Again, S.O. knows more than to order “thick crust” and so he called the pizzeria (*cough*dominosonavron*cough*) to inform them about the mishap. The man on the other end couldn’t care less and said “ok yeah”. Then he asked to please let their people know that, no matter how enthusiastic they are about pizza deliveries (ok, those might by my words), they should not scream in residential buildings at 11pm.
Little did we know this comment would lead to chaos just a few seconds later when the delivery boy knocked on our door.
A funny chain of events all began at around the same moment. Delivery Boy arrives, S.O. thanks him and advices him to “try to be a little bit more silent next time- the neighbors will get angry at us”, Delivery Boy’s phone goes off, echoing like hell, he picks it up and does that thing where people scream on the phone. After hanging up, he was ready for murder: “You don’t know what talking loud is- I can speak real loud!”. He was, of course, not whispering at this point.
Delivery Boy gets uppity, on my doorstep, and I’m real glad tipping is not a thing in this country.
You try enjoying pizza after that.

Two weeks later S.O. received a text message: “Following the incident on x day, enjoy a 50% discount on your next offer”.
The offer was, of course, nearly expired by the time we received it.

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Bachelorette Parties, Baby Showers, and Fruit Salads

No, no! This little one is not getting married anytime soon- though suitors do abound, if I may be so bold. It’s just that I realized I never spoke (wrote?) about something that struck me as particularly interesting about French culture.

I am under the strong impression- due to personal experience, narratives, and my countless nights out on South Beach- that here in the United States a bachelorette party is all about getting trashy, getting that awkward lap dance, and adorning one’s body with phallic paraphenalia (or… it just so happens that’s all I have seen). I mean, it even feels like a Bachelorette Party is just an excuse to “cheat one last time”.

In France the “enterrement de jeune fille”, which if we want to transliterate means “the burial of the young girl”, is slightly different. From what I got to see, the bride-to-be is dressed in the most ridiculous of tenures (not that sporting a penis necklace around your neck is not ridiculous enough). I’m talking “Tacky Day” on drugs—spandex, brightly-colored afro wig, etc.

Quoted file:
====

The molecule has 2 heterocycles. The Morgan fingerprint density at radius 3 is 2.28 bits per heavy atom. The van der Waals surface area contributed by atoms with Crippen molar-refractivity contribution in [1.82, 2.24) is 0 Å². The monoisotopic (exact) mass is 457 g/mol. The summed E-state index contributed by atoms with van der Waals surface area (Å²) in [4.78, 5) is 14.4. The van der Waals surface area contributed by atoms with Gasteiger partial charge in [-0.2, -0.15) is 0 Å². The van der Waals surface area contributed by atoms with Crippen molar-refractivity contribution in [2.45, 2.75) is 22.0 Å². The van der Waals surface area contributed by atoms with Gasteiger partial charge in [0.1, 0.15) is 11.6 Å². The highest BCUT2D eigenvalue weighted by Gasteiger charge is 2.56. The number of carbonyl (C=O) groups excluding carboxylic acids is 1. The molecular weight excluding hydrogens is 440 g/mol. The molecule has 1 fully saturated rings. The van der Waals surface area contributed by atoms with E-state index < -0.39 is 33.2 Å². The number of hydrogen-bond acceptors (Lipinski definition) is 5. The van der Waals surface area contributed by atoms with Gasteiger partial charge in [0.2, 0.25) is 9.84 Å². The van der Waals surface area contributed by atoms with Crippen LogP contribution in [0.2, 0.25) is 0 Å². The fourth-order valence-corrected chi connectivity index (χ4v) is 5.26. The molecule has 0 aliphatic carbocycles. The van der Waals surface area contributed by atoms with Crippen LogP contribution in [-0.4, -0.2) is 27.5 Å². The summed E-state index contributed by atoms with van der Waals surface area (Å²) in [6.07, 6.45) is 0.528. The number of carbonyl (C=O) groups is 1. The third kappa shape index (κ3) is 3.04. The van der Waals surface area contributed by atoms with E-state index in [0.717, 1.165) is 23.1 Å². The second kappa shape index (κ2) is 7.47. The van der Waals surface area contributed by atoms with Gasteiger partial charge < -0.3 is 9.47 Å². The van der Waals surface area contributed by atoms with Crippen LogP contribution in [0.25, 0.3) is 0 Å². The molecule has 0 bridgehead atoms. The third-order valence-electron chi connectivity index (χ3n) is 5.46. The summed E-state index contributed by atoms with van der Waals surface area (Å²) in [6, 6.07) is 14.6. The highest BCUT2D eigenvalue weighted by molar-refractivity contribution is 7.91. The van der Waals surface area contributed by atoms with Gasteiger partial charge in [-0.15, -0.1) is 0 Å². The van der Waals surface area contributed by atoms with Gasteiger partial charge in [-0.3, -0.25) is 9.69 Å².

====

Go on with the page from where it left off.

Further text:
She is paraded around the city and given a series of dares. Sometimes they even blindfold the girl and take her to an undisclosed location, kind of like that last episode of SVU….except, of course, this is fun.

Anyway, I think I have pretty much failed at not being biased on which one I find less degrading.

 

Then there’s this cultural thing that made me cock my head to the side and scowl:
Baby showers.
Now, it is no secret I don’t particularly care for children. I am very selective of the children I like- either the kid is genuinely witty (yes, WITTY), his or her parents are people I like, or the kid has to be related to me. Other than that, my dormant maternal instinct will remain as such, and I will be the awkward person not cooing and saying how cute the baby is.

Sorry not sorry.

Anyway, now that that’s out of the way, on to the story!

One day I was invited to a baby shower in Paris. It was, as a matter of fact, for a very well-loved couple from our exchange group. It was all kept hush-hush, as it was a surprise. In the email exchanges, I volunteered to make a fruit salad, because I’m boss at making fruit salad!
So I went to the market and selected the most delicious-looking fruit. I was going to show how much I liked these two people through fruit. Mmhmm.

As life would have it, the night before the baby shower, I went out and I, uh, got classy trashy.
I stumbled back into my apartment and plopped on my bed, boots and all, when I remembered: the fruit salad!
I got up slowly, because that’s what you do when you’ve had one too many, and made my way to the kitchen. I wielded my ceramic chef knife around and cut up the fruit. Oh yeah…they were going to love my fruit salad. Mm mm! Fruit!

Anyway, the baby shower was a success. We made merry and showered the mom-to-be with presents for Incoming Baby. It was the closest thing to a family Sunday afternoon that I had had in a few months, so I felt pretty happy to partake in an activity I would most likely avoid like the plague back home.